Find yourself some Yelp killers, LinkedIn stats, a delicious social alternative to PowerPoint, Twitter #ComedyFest, scratch-and-sniff banner ads, and GIFs... for TV! Skim to get caught up on the week's social goings on.
A match made in media. For its stable of clients, Starcom MediaVest Group's closed a $200M+ deal for "special access" to ad slots on Twitter. For this VIP price it'll also get exclusive research data and not-yet-released ad products. A quick update on what's in Twitter's stable: In addition to sponsored tweets and trending topics, it's released updated keyword and profile-based targeting tools, purchased TV sentiment tracker Bluefin, and released Twitter #Music.
My GIF's on TV! Oxygen's partnering with Tumblr to infuse TV shows with GIFs, starting on May 8 with "Best Ink 2," a reality series about tattoo artists. Digital SVP Harleen Kahlon of Oxygen calls GIFs "the instant replays of unscripted television." With help from Tumblr, the network will crowdsource GIFs that appear in each episode, in the lower third of viewers' screens. To celebrate this mishmash of media, we give you a word from Honey Boo-Boo:
No more crying over PowerPoint. Steve Jobs notably banned employees from giving presentations via PowerPoint, and he was probably onto something: The popular but bulky and unintuitive presentation tool gives us cold sweats. Bunkr lets you easily collect resources from all over the Web, then produce presentations that are super-simple to share, edit, and export. Think of it as a mix between Evernote, SlideShare, and Keynote. Try it free for 45 days, after which it's just a few dollars a month for up to two shared users.
Can I get a quote on those Likes? Time to trash that Magic 8-Ball. Adobe is updating its Adobe Social suite with capabilities that can predict the popularity of Facebook updates. Recent historical data will help provide you with the likely engagement level and sentiment around a post; it'll even suggest keywords, content types, and timing to boost your possible response rate.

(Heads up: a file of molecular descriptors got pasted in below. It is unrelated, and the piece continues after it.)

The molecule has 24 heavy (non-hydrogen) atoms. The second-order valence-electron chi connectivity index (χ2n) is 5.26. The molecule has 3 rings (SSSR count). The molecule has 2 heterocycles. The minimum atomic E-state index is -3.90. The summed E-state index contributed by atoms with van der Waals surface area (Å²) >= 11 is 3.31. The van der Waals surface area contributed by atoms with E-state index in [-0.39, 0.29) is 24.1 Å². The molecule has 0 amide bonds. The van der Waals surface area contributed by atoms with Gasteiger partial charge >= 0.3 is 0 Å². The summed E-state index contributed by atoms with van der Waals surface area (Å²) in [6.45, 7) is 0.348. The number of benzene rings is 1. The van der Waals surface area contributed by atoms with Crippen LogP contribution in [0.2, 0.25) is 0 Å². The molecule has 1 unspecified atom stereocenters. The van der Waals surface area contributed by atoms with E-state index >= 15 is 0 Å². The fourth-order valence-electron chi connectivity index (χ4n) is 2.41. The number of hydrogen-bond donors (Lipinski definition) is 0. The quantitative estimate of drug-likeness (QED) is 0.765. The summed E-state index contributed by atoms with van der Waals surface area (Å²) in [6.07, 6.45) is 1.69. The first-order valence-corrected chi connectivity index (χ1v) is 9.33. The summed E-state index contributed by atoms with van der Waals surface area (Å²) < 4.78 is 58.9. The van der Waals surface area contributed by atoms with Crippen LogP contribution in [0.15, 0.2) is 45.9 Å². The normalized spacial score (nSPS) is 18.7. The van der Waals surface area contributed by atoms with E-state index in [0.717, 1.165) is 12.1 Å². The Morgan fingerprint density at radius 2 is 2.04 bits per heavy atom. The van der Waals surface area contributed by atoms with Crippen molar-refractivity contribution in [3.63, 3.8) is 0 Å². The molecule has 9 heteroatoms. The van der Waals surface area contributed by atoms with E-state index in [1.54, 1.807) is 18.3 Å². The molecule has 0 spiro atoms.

LinkedIn: Daddy's socnet. Here's a surprise: Young people don't like LinkedIn! The professional socnet ranks the stodgiest of all popular networks, with an average age of 44.2 years (as opposed to Tumblr, which averages 34.6); 79% of users are 35 and older. This article wonders how LinkedIn will grapple with its lack of youth appeal: "For many younger users, LinkedIn is a place where they're unlikely find a familiar face; an alienating club of people who remind them of, if anything, their parents." Risky business.
Rough days ahead for Yelp. Facebook's introduced updates to mobile business Pages that include easier ways to review and discover stores and businesses—putting the social giant directly in the path of hipster review site Yelp.
Speaking of Yelp (and things that may compel it to... yelp), Foursquare's now positioning itself as a decision-making service instead of a simple check-in game. If you've popped into the app lately, you'll notice it's easier to leave reviews and find practical information, like hours, location, and other important details. It features multiple images to provide a sense of how a place "tastes," and recommendations like "more like" and "places people like to go after." It now also shares what new venues have opened in your area.
#ComedyFest: Twitter-based standup. Starting next Monday, Comedy Central will host a Twitter-based comedy festival that includes 50 famous comedians, including Ben Hoffman, "roastmaster" Jeff Ross, and Steve Agee, who'll also host a series of funny "Vine dining" videos. Comedians will also be live-tweeting during Comedy Central broadcasts. Users can laugh along via the #ComedyFest hashtag. A Twitter-based comedy festival was hosted by Montreux Comedy some months ago in the French market.
If it smells like an ad... then it's probably one of Old Spice's new banner ads. In typical quirky spirit, its "Scratch 'N Sniff Banner Ads" will offer to send you a smelly version of the very same in exchange for your contact information. Mmm... smells like lead gen.
Hey mom, I won a Pulitzer. For an e-book covering the BP oil spill, three reporters from InsideClimate News join only two other digital publications—Huffington Post and ProPublica—in winning a National Reporting Pulitzer. The award demonstrates the increasingly important role digital journalism plays in our society.
Hey Twitter, shut up. Following the attacks and unfolding drama surrounding Boston, Mitch Joel reflects on when it's appropriate for brands to Tweet during a crisis... and what they should tweet about. (Hint: don't follow in @KennethCole's footsteps.) Much comes down to Tweeting what feels right and taking the fallout as it comes, like a real human being. Not everyone will appreciate your contribution to the fray, as numerous brands discovered when they took stances on the still-steaming gay rights issue.
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